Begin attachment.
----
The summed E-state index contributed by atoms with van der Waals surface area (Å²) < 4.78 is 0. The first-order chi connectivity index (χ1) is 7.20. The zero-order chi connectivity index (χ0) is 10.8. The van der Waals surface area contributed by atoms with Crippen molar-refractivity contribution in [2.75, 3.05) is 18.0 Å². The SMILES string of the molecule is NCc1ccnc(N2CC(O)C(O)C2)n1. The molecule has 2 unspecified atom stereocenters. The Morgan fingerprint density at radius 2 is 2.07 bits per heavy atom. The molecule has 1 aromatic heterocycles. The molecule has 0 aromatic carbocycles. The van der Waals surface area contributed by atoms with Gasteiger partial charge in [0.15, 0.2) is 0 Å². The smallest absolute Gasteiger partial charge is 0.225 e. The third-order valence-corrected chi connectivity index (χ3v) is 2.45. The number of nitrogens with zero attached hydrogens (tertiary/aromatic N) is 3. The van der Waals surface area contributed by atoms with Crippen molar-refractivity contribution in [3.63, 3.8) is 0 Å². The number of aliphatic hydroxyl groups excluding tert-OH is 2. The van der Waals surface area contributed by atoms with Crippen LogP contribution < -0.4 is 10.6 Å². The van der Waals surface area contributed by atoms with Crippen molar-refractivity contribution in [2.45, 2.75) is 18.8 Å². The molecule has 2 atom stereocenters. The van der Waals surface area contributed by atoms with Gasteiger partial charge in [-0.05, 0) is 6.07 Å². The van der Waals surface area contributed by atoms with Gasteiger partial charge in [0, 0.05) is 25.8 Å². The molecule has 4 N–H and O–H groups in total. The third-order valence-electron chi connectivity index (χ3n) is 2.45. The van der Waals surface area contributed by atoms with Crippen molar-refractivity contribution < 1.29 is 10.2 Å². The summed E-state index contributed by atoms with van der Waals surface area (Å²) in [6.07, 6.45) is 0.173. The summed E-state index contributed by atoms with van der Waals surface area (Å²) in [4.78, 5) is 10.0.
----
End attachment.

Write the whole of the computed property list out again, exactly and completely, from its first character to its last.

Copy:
The summed E-state index contributed by atoms with van der Waals surface area (Å²) < 4.78 is 0. The first-order chi connectivity index (χ1) is 7.20. The zero-order chi connectivity index (χ0) is 10.8. The van der Waals surface area contributed by atoms with Crippen molar-refractivity contribution in [2.75, 3.05) is 18.0 Å². The SMILES string of the molecule is NCc1ccnc(N2CC(O)C(O)C2)n1. The molecule has 2 unspecified atom stereocenters. The Morgan fingerprint density at radius 2 is 2.07 bits per heavy atom. The molecule has 1 aromatic heterocycles. The molecule has 0 aromatic carbocycles. The van der Waals surface area contributed by atoms with Gasteiger partial charge in [0.15, 0.2) is 0 Å². The smallest absolute Gasteiger partial charge is 0.225 e. The third-order valence-corrected chi connectivity index (χ3v) is 2.45. The number of nitrogens with zero attached hydrogens (tertiary/aromatic N) is 3. The van der Waals surface area contributed by atoms with Crippen molar-refractivity contribution in [3.63, 3.8) is 0 Å². The number of aliphatic hydroxyl groups excluding tert-OH is 2. The van der Waals surface area contributed by atoms with Crippen LogP contribution < -0.4 is 10.6 Å². The van der Waals surface area contributed by atoms with Crippen molar-refractivity contribution in [2.45, 2.75) is 18.8 Å². The molecule has 2 atom stereocenters. The van der Waals surface area contributed by atoms with Gasteiger partial charge in [-0.05, 0) is 6.07 Å². The van der Waals surface area contributed by atoms with Gasteiger partial charge in [0, 0.05) is 25.8 Å². The molecule has 4 N–H and O–H groups in total. The third-order valence-electron chi connectivity index (χ3n) is 2.45. The van der Waals surface area contributed by atoms with Crippen molar-refractivity contribution < 1.29 is 10.2 Å². The summed E-state index contributed by atoms with van der Waals surface area (Å²) in [6.07, 6.45) is 0.173. The summed E-state index contributed by atoms with van der Waals surface area (Å²) in [4.78, 5) is 10.0.